Sure, it starts a conversation, but it completely destroys them and their innocence in the process.
And yeah, kids aren’t naive. I’m not dumb. But it is just so disgustingly ironic – the behaviors and patterns that they are trying to prevent, are the exact same behaviors and patterns that they are perpetuating by glorifying them on their show!!
It is just so counterproductive. And harmful.
I turned off the show, and all I could think about was this one very specific thing:
“Whatever is true, whatever is noble, whatever is right, whatever is pure, whatever is lovely, whatever is admirable — if anything is excellent or praiseworthy — think about such things.” Philippians 4:8
When I was in high school, I had this beautiful mosaic mirror in my bedroom, and on it was written that verse.
And after watching such highly disturbing material on TV for the last several hours, it was as though God was reminding me that I need to be filling my mind with pure, good things that point to Him, not the garbage and filth this world is producing.
That’s the thing. God was excluded from the dialogue. Hannah’s parents in the show were openly “untrusting” of the church and made that clear when they were planning her memorial service.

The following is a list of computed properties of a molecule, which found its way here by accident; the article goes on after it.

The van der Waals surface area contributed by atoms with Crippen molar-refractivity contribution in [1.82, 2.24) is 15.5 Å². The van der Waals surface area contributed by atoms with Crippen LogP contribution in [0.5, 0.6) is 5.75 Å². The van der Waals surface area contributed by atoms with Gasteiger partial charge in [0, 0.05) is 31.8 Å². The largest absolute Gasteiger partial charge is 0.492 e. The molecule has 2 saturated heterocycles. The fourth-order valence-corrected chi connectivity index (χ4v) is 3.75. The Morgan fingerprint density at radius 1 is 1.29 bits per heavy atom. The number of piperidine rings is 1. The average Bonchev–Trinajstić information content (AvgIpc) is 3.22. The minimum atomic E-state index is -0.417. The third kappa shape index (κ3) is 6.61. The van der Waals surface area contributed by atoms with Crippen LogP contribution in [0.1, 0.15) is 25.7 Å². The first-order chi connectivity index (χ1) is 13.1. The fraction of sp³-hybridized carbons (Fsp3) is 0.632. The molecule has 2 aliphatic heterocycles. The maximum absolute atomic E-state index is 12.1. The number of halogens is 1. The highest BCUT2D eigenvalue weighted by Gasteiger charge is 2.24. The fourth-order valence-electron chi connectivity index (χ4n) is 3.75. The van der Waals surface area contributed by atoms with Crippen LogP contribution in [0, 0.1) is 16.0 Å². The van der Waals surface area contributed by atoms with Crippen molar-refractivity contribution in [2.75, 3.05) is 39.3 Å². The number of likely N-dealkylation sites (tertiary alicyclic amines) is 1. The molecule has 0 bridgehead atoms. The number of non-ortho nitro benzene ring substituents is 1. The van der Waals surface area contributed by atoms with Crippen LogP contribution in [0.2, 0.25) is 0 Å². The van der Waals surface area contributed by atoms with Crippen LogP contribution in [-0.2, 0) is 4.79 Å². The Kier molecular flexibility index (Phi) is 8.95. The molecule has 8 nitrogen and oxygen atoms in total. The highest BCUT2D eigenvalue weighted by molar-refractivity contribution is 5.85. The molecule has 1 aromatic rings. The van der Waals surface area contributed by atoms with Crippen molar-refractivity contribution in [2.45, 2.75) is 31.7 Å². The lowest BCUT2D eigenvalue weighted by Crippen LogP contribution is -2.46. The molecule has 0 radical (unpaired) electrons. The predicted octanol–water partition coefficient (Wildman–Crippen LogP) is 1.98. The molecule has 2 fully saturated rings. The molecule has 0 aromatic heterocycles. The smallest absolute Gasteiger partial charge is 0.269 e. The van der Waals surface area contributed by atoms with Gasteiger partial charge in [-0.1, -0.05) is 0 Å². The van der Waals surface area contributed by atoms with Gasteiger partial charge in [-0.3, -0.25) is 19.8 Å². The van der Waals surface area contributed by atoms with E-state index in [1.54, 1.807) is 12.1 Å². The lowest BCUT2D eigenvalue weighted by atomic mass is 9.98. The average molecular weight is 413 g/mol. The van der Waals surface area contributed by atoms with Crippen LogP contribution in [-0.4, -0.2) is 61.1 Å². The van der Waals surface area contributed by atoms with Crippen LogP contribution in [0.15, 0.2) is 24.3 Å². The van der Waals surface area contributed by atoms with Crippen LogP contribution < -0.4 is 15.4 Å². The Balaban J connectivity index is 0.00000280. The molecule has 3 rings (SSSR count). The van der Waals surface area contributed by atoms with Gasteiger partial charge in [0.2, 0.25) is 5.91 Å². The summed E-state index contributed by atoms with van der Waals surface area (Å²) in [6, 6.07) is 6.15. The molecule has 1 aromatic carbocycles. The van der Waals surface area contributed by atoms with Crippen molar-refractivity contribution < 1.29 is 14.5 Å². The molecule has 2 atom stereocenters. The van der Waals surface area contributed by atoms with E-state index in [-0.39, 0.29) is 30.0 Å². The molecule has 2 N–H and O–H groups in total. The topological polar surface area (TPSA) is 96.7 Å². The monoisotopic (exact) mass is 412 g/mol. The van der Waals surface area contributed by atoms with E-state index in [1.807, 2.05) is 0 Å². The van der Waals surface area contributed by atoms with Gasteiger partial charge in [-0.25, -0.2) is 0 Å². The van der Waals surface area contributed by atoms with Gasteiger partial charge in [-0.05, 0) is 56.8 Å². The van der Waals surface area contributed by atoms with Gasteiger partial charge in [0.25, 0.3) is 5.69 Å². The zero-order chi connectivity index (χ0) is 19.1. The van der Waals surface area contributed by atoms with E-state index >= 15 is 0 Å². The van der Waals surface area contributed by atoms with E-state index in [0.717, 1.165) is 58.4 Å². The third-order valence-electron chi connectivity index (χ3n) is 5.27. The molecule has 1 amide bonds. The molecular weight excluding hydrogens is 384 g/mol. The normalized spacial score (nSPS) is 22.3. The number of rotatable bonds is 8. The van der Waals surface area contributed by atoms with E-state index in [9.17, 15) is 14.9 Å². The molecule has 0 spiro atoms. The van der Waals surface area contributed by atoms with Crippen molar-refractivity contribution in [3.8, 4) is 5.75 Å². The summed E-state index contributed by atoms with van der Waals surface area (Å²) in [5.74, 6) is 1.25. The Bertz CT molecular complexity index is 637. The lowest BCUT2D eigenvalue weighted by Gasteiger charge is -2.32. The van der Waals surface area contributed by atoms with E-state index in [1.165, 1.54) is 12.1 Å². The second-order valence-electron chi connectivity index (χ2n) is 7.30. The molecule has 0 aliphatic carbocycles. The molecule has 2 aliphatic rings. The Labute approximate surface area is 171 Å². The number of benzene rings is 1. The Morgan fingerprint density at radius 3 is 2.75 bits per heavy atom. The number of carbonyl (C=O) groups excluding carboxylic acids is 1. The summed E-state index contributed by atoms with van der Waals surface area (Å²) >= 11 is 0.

If 13RW really want to start a productive dialogue about those horrible things, why not include the one thing – the One Person – who can truly turn things around?
Arrogantly shoving God out of the storyline in 13RW does such a horrible disservice to anyone truly needing help from suicidal thoughts, bullying, self harm, rape, etc.
And the only other mention of God was by the student body president who claimed to be a Christian, but ended up literally having the word “HYPOCRITE” spray painted on the back of his car, after he lied about the rape.
God is not the enemy.
And perhaps, if we were to put true, admirable, pure, excellent material out into the world for teens to watch and emulate, the world might be a better place.
Filling our minds, and the minds of our future generation, with a bleak, disturbing portrayal of “teenage reality” does nothing more than throwing a cow into a field of mud and telling it to eat.
13 Reasons Why, you have been a detriment to our teens. And Selena Gomez, shame on you for endorsing this negligent material, when you know full well the impressionable age range of your fans. I pray that those watching will decide to turn it off, before the damage is done.